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J&J SEEKING LOPERAMIDE Rx-TO-OTC SWITCH THROUGH NDA ROUTE; FDA's

Executive Summary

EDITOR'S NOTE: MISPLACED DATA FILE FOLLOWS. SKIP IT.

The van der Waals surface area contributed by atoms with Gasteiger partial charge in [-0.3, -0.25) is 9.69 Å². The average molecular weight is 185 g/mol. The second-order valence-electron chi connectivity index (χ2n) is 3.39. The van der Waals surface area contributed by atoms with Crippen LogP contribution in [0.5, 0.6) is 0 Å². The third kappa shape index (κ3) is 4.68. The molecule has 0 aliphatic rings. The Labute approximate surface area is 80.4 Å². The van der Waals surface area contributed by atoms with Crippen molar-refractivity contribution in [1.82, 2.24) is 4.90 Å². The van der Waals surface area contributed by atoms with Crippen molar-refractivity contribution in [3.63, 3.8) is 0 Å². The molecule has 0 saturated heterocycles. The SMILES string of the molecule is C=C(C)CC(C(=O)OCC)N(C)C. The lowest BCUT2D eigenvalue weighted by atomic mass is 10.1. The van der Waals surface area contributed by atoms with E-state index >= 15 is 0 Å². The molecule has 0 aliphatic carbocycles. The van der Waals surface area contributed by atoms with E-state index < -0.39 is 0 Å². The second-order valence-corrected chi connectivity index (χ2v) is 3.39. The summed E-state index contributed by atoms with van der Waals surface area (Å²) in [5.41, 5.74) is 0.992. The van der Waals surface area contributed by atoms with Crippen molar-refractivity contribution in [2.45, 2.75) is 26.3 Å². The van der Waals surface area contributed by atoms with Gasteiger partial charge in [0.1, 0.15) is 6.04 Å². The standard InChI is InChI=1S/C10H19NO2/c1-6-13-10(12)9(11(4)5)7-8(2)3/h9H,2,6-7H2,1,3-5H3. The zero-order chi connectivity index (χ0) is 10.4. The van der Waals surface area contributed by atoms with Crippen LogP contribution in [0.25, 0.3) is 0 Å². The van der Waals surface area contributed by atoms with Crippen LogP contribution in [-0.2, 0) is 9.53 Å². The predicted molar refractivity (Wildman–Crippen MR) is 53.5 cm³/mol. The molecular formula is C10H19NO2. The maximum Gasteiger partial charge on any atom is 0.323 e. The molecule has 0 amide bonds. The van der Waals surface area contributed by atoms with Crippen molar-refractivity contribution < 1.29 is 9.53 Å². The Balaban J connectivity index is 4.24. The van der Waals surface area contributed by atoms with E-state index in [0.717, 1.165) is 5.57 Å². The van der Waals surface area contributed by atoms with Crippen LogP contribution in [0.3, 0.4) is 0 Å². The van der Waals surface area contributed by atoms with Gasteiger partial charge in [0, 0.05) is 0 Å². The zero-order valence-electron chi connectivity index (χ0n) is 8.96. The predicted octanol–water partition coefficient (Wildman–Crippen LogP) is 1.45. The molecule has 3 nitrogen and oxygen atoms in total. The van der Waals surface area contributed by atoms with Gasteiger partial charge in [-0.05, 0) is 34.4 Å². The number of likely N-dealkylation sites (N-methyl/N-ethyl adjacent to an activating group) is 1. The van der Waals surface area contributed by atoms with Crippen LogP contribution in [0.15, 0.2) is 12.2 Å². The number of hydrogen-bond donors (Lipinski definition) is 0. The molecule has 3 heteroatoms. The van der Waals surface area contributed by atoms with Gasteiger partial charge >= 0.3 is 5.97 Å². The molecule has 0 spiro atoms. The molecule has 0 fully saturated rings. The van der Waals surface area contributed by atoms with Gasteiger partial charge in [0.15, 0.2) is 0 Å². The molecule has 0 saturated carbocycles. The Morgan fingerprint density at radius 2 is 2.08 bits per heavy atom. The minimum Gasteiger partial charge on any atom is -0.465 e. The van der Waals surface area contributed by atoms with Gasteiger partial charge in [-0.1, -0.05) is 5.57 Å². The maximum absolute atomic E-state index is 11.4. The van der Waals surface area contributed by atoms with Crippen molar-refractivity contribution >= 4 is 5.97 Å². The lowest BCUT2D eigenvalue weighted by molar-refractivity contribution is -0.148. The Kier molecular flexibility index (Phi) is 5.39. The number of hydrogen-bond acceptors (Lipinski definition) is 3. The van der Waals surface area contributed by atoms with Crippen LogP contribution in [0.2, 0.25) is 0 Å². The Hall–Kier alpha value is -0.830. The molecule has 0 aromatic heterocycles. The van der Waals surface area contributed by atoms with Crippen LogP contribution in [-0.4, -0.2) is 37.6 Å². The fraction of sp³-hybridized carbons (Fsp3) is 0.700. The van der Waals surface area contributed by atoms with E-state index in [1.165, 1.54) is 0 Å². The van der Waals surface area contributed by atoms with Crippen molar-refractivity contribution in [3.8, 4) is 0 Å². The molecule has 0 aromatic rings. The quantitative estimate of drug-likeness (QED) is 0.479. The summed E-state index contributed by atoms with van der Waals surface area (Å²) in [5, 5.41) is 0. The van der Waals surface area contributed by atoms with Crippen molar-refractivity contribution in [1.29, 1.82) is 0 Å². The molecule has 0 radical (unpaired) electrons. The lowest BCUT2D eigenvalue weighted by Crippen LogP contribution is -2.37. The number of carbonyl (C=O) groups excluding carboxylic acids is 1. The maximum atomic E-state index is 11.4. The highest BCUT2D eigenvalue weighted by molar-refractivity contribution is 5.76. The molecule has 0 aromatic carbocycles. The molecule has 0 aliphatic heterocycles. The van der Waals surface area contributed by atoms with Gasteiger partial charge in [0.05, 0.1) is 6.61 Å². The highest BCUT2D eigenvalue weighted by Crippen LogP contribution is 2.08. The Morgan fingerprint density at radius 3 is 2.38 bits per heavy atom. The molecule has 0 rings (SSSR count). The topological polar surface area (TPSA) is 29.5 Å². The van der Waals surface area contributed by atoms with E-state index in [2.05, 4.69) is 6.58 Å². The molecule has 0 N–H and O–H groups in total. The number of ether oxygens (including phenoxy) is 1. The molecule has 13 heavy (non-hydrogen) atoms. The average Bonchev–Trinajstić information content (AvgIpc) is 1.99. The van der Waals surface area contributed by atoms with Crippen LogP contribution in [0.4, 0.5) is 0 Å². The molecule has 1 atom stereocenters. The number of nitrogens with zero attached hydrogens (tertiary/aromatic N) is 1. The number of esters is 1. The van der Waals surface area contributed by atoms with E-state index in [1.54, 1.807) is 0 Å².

J&J SEEKING LOPERAMIDE Rx-TO-OTC SWITCH THROUGH NDA ROUTE; FDA's Gastrointestinal Advisory Committee will review McNeil Consumer Products' NDA for the OTC antidiarrheal at its Dec. 8-9 meeting. Janssen currently markets Rx loperamide (Imodium) in 2 mg capsules and in a liquid formulation. Imodium, marketed in capsule form since 1977, is indicated for "the control and symptomatic relief of acute nonspecific diarrhea and of chronic diarrhea associated with inflammatory bowel disease." Imodium is also labeled for "reducing the volume of discharge from ileostomies." According to FDA's announcement of the upcoming advisory committee meeting, the OTC NDA will be evaluated for "diarrhea and associated cramps." If clinical trials are required for the OTC loperamide NDA, the product, when approved, will presumably receive three years of marketing exclusivity under the Waxman/Hatch law. To date, J&J has been the sole marketer of Rx loperamide. Imodium is estimated to have been in the bottom quarter of the top 200 drugs in 1985 retail sales. Loperamide appears to have good potential as an OTC antidiarrheal. The ingredient, along with diphenoxylate and bismuth subsalicylate, was recommended as first line treatment for travelers diarrhea at an National Institutes of Health Consensus Conference in January 1985. In addition, labeling for Imodium characterizes the drug as having a fairly low side-effect profile. Approved labeling states that the "adverse effects reported during clinical investigations of Imodium are difficult to distinguish from symptoms associated with the diarrheal syndrome." Adverse experiences seen during trials, the labeling continues, "were generally of a minor and self-limiting nature." Rx-to-OTC switches have been relatively sparse in the last few years. However, FDA's advisory committees have reviewed at least two switch candidates in the last two years. FDA's Dermatologic Drugs Advisory Committee voted four-in-favor to four-against making 1% hydrocortisone available OTC at its November 1985 meeting ("The Pink Sheet" Nov. 25, 1985, p. 8). Upjohn had filed an NDA for 1% hydrocortisone and Combe subsequently petitioned FDA to allow marketing via a change in the OTC monograph rather than by an NDA. In May, FDA's Pulmonary-Allergy Drugs Advisory Committee met to discuss for the second time the switch to OTC status of metered dose inhaler bronchodilators ("The Pink Sheet" May 26, p. 5). At that meeting, Boehringer Ingelheim announced that it was withdrawing its supplemental NDA for OTC marketing of its brochodilator Alupent (metaproterenol). Sterling, however, told the committee that it would continue to pursue an Rx-to-OTC switch for its bronchodilator Bronkometer (isoetharine). Sterling, in a recent presentation to analysts, indicated that its Glenbrook Labs OTC business is committed to using the Rx-to-OTC switch route as a source of new products.
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